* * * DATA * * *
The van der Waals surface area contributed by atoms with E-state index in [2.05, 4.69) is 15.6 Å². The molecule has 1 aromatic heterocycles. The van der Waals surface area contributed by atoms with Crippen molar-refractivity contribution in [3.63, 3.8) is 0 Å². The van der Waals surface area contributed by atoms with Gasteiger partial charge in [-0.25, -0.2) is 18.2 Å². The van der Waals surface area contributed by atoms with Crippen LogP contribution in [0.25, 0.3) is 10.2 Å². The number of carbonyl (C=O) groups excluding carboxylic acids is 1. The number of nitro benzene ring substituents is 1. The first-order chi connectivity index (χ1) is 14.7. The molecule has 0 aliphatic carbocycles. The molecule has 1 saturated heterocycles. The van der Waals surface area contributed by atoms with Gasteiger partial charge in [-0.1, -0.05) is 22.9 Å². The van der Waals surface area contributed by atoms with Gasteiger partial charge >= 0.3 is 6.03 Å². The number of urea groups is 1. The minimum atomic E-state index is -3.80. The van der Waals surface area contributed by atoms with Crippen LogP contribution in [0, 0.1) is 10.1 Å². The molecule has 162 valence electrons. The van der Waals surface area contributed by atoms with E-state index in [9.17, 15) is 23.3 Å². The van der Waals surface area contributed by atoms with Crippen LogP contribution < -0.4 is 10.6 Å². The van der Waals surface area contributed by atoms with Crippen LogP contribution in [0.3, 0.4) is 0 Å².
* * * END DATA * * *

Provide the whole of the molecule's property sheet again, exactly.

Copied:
The van der Waals surface area contributed by atoms with E-state index in [2.05, 4.69) is 15.6 Å². The molecule has 1 aromatic heterocycles. The van der Waals surface area contributed by atoms with Crippen molar-refractivity contribution in [3.63, 3.8) is 0 Å². The van der Waals surface area contributed by atoms with Gasteiger partial charge in [-0.25, -0.2) is 18.2 Å². The van der Waals surface area contributed by atoms with Crippen LogP contribution in [0.25, 0.3) is 10.2 Å². The number of carbonyl (C=O) groups excluding carboxylic acids is 1. The number of nitro benzene ring substituents is 1. The first-order chi connectivity index (χ1) is 14.7. The molecule has 0 aliphatic carbocycles. The molecule has 1 saturated heterocycles. The van der Waals surface area contributed by atoms with Gasteiger partial charge in [-0.1, -0.05) is 22.9 Å². The van der Waals surface area contributed by atoms with Gasteiger partial charge >= 0.3 is 6.03 Å². The number of urea groups is 1. The minimum atomic E-state index is -3.80. The van der Waals surface area contributed by atoms with Crippen LogP contribution in [0, 0.1) is 10.1 Å². The molecule has 162 valence electrons. The van der Waals surface area contributed by atoms with E-state index in [9.17, 15) is 23.3 Å². The van der Waals surface area contributed by atoms with Crippen LogP contribution < -0.4 is 10.6 Å². The van der Waals surface area contributed by atoms with Crippen LogP contribution in [0.3, 0.4) is 0 Å².